Leduc Center Receives Gift in Honor of Reverend Dr. Robert Lawrence
UMass Dartmouth announced today a $1.14 million philanthropic gift froman anonymous donor to honor Reverend Dr. Robert P. Lawrence. Reverend Lawrence is pastor emeritus and previously senior minister of the First Congregational Church in Fall River since 1985, and a longtime inspirational leader of the SouthCoast civic community for more than six decades. The gift will be invested in civic engagement-related programs.
"This generous gift recognizes Reverend Lawrence's indelible impact on Fall River and the SouthCoast and the enormous respect and goodwill he has earned," UMass Dartmouth Chancellor Divina Grossman said. "His life of service guides us as we commit to instilling his spirit of civic engagement throughout our community for years to come. We are honored by the trust being placed in UMass Dartmouth to carry on Reverend Lawrence's legacy of service."
Reverend Lawrence is completing a 60-year ministry, having served churches in Little Compton, Rhode Island; Fall River, Massachusetts; and the Federal Bureau of Prisons. During his ministerial career he has conducted thousands of baptisms, marriages, and funerals, making him an integral part of the community's life. Beyond his church, Rev. Lawrence is responsible for beginning the Pastoral Care Department at the Charlton Memorial site of Southcoast Hospitals. Reverend Lawrence also served as chaplain aboard the famous grand ocean liner Queen Elizabeth II, better known as the QE2, in addition to the Queen Mary II cruise ship. He served as chaplain for the 2010 Winter Olympic Games in Vancouver.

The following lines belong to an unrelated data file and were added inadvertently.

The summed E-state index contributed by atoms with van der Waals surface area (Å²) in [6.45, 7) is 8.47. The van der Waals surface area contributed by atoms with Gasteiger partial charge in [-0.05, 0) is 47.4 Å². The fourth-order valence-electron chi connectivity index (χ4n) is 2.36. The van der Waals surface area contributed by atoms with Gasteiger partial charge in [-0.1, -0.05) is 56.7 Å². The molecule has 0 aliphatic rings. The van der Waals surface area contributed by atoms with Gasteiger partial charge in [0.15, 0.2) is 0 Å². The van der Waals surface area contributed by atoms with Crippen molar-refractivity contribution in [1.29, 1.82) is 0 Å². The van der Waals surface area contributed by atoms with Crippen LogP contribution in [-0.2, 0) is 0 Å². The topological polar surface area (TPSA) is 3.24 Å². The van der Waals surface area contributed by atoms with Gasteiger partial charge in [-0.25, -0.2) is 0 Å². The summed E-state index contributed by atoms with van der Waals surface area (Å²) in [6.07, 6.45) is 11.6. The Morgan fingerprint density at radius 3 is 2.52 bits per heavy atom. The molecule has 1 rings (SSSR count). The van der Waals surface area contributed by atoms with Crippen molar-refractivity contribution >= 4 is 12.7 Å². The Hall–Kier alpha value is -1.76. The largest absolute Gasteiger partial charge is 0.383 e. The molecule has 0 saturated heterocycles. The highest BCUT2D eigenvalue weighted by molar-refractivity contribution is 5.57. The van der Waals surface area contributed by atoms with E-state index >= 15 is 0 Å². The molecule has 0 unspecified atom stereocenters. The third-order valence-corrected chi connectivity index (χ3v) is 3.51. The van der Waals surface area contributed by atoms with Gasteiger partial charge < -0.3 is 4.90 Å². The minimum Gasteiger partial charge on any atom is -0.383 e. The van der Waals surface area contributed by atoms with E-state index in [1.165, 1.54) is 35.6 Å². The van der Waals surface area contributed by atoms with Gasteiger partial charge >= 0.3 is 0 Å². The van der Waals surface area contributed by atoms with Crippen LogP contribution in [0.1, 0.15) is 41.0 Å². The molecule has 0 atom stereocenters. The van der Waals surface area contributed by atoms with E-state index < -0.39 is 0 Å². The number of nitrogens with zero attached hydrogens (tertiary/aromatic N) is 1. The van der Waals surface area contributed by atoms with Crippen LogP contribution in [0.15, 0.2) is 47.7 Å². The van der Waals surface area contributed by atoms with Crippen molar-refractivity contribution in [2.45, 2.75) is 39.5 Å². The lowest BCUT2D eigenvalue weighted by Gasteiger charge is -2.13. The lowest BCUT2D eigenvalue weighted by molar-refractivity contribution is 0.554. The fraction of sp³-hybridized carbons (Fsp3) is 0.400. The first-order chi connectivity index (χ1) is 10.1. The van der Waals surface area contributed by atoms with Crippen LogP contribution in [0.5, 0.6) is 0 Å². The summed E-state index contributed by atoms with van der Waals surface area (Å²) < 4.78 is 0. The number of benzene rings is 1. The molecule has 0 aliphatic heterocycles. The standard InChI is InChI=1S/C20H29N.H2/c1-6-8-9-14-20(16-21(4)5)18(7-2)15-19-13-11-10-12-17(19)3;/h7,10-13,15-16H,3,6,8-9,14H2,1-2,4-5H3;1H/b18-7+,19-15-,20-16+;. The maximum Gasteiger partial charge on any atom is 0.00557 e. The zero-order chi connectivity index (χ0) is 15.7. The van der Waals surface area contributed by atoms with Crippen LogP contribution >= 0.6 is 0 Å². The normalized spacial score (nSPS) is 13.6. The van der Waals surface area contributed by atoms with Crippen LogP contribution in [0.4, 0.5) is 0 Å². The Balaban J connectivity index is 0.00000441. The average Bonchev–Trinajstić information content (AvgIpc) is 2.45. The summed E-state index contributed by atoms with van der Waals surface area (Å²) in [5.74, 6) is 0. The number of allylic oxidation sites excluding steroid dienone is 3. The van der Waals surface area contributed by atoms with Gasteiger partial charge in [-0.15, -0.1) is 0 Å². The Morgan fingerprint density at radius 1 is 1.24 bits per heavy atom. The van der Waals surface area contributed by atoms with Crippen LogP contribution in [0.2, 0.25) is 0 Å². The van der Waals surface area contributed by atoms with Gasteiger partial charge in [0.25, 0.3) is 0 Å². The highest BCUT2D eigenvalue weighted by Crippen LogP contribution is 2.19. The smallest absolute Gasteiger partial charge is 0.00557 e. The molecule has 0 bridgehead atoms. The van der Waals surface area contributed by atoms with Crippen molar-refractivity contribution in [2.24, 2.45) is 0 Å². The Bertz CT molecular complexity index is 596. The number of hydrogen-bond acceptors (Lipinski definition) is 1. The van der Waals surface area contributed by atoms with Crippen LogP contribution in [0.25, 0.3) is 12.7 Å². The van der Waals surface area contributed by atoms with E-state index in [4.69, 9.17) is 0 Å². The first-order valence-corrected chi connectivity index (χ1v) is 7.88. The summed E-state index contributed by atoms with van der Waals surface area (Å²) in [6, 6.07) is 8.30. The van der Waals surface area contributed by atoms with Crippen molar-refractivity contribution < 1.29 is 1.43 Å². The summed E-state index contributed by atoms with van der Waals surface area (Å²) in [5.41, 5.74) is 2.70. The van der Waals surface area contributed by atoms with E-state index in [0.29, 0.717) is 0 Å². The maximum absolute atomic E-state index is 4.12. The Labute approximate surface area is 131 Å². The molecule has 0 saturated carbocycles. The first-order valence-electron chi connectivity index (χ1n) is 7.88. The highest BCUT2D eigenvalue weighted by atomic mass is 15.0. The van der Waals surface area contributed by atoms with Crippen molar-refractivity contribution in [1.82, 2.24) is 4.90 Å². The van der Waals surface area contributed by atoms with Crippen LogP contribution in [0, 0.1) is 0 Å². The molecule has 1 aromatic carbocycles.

Rev. Lawrence championed efforts to remove more than 3,000 guns from the streets of Fall River, create the first Fall River police K-9 unit, and purchase public safety equipment such as defibrillators. He is a trustee on three charitable foundations and serves on the boards of 18 community organizations. He has received numerous community awards, including the Distinguished Citizen of the Year Award from Bristol Community College in 1995 and a UMass Dartmouth Honorary Doctorate of Humane Letters in 2007.
"I am honored that this gift will result in new research, education, and civic engagement opportunities for students and a strengthened region-wide commitment to service," Reverend Lawrence said. "It is vital that our support remains steadfast for students and programs that inspire hope and positive change."
The anonymous gift will provide support for the near-term efforts and long-term goals of the renowned Robert and Jeanne Leduc Center for Civic Engagement at UMass Dartmouth. The Leduc Center was started by UMass Dartmouth in the fall, 2008 to integrate the intellectual talents and pursuits of students and faculty with the needs of the community.
"The most exciting aspect is to have Reverend Lawrence directly involved with our faculty and students," said Dr. Matthew Roy, Assistant Provost and Director of the Leduc Center. "His life is a symbol for all as he has used his many gifts to make the world a better place. The impact of this gift will grow geometrically as it instills values of civic responsibility for generations of UMass Dartmouth students."